Israel and the UK have launched talks for an updated, innovation-focused free trade deal.
With the trading relationship between both countries already worth $6 billion, Israel and Britain are in negotiations for a revamped trading relationship that would benefit the services and digital sectors of both economies, with discussions launched on June 20.
“Last week we had the formal launch of the negotiations between the UK and Israel for a new trade deal and it's a really exciting moment for the UK and I think it's great news for Israel as well because it's a great opportunity for us to boost trade between our two countries, particularly in areas like innovation and services,” UK Trade Envoy to Israel Lord Ian Austin said in an exclusive interview with Israel National News.
“That's going to boost and increase prosperity in both countries, create lots of good new jobs and it'll bring the UK and Israel closer together as well. It's great news for both Israel and the UK, and we're really excited about this.”
With the existing free trade agreement dating from the 1990s and not including specific provisions on digital services, the talks are focusing on that sector as well as boosting exports in computer and technology services, and reducing high-tech industry trade barriers.
The new deal for the two high tech superpowers would benefit 6,6000 UK businesses that employ over 1.7 million people who export their goods to Israel and currently rely on an aging agreement signed in 1995, before smartphones, the rise of the internet and digital service delivery.
“That was signed before the internet transformed every area of the economy, every area of our lives, long before the boom in service sectors in both countries when both countries were much more reliant on manufacturing and long before Israel emerged as really one of the world's innovation superpowers. If you think about it back then nobody was using smartphones, nobody was ordering goods online, companies weren't delivering services digitally,” he says. “So the existing trade deal only really covers trading goods, it doesn't cover trading services and if we can eliminate barriers to trade trading services then I think that'll be fantastic for increasing trade, boosting prosperity in Israel and the UK.”
With both countries being service-led economies focused on world leading high tech sectors, the negotiations are an opportunity for exporters, especially digital innovators, to have increased access and opportunity to travel and work in each economy.
In 2020, around 325 Israeli-owned businesses operating in the UK employed more than 7,000 people across the country. Its services sector has grown by over 45 percent in the last decade, and Israel’s total imports are expected to double by 2035.
Israel is also the global leader in R&D expenditure as a proportion of national income, spending almost 5% of GDP on it. And more international money than ever is flowing into UK tech – $34 billion in 2021.
“If you think about Israel's economy, it's growing rapidly – 45 percent growth over the last 10 years in the service sector alone, particularly in areas like insurance, computers, and tech services. So the opportunity [is there] for the UK to capitalize on that, for Israelis to invest here in the UK, this is a fantastic thing for both countries,” Austin says.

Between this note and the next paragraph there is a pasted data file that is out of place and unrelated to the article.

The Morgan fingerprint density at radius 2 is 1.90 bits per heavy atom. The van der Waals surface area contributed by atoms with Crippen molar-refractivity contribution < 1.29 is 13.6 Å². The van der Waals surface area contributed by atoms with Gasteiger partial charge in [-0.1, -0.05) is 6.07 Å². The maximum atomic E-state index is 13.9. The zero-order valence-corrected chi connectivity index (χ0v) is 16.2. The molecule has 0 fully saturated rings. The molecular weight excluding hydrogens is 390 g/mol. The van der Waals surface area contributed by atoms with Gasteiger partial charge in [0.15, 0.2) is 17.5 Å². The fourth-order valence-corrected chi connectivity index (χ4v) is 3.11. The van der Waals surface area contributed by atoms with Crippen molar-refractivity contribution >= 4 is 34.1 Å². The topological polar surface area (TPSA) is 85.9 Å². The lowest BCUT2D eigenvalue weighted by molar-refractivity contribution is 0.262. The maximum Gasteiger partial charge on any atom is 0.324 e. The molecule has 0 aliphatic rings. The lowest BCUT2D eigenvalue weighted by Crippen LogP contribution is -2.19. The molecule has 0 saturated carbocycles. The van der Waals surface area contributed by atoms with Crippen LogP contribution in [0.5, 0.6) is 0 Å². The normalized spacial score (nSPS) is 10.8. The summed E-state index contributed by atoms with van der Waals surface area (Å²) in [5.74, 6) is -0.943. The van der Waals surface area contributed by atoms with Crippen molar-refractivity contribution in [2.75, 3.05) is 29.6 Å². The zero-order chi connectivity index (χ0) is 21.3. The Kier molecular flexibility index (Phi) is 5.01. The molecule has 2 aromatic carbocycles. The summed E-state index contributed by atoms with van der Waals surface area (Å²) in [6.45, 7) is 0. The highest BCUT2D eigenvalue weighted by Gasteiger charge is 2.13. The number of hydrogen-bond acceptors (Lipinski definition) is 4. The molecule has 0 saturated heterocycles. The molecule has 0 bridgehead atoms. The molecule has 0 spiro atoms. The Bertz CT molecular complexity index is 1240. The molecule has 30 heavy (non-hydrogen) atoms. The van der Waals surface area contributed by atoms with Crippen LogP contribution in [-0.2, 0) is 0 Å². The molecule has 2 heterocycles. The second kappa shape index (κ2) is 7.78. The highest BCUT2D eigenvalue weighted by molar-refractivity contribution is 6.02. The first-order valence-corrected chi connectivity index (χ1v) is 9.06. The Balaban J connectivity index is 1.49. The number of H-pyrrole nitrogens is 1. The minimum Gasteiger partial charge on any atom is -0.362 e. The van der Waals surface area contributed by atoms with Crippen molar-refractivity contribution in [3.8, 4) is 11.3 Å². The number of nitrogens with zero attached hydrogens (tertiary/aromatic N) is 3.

Austin, whose father was a child Holocaust survivor from Czechoslovakia who was adopted at the age of 10 by a British family, explains that he has always been very interested in Israel, and that he has Israeli relatives who he is very close to.
“I was absolutely appalled when antisemitism took root in the Labour Party over the last few years,” he recalls. “I thought it was a complete disgrace and I know how appalled people in the Jewish community in the UK were and also people in Israel who followed British politics very closely, how appalled they were about this. I thought it was a complete disgrace and it led to me in the end leaving the Labour Party and sitting as an independent and that's the position I’m now in, so I sit as an independent member of the House of Lords and I continue to campaign against antisemitism and to campaign for closer relations between the UK and Israel, which is the Middle East’s only democracy, an open free and fair society. It’s certainly our closest ally in the Middle East and I want to do everything I can to bring our two countries closer together.”
Austin also denounced businesses and companies that support boycotting Israel.
“There are people in the UK who are not in favor of a close relationship with Israel or campaign for BDS,” he says. “I think they are completely wrong. Israel is a great country, the only democracy in the Middle East, and I want to see closer ties between the UK and Israel, more trade, closer academic links. There's so much we can learn from each other in areas like fintech, cyber, AI, defense technologies, renewables – all sorts of areas where our two great countries can learn from each other, cooperate much more closely. There's amazing work going on.”
He continues: “People talk about campaigns against Israel on campuses in the uk but the truth is that there are fantastic partnerships between universities in the UK and universities in Israel that are tackling some of the biggest problems the world faces in terms of the aging society, dementia, cancer, all of these sorts of issues. There's fantastic work going on between the UK and Israel in trade, in in academia, in defense, in all sorts of areas.”
“I want to see that deepen and strengthen to benefit both countries in the future. You know, the truth is the closer we are together, the stronger we are. Both countries, Israel and the UK, working together,” Austin adds.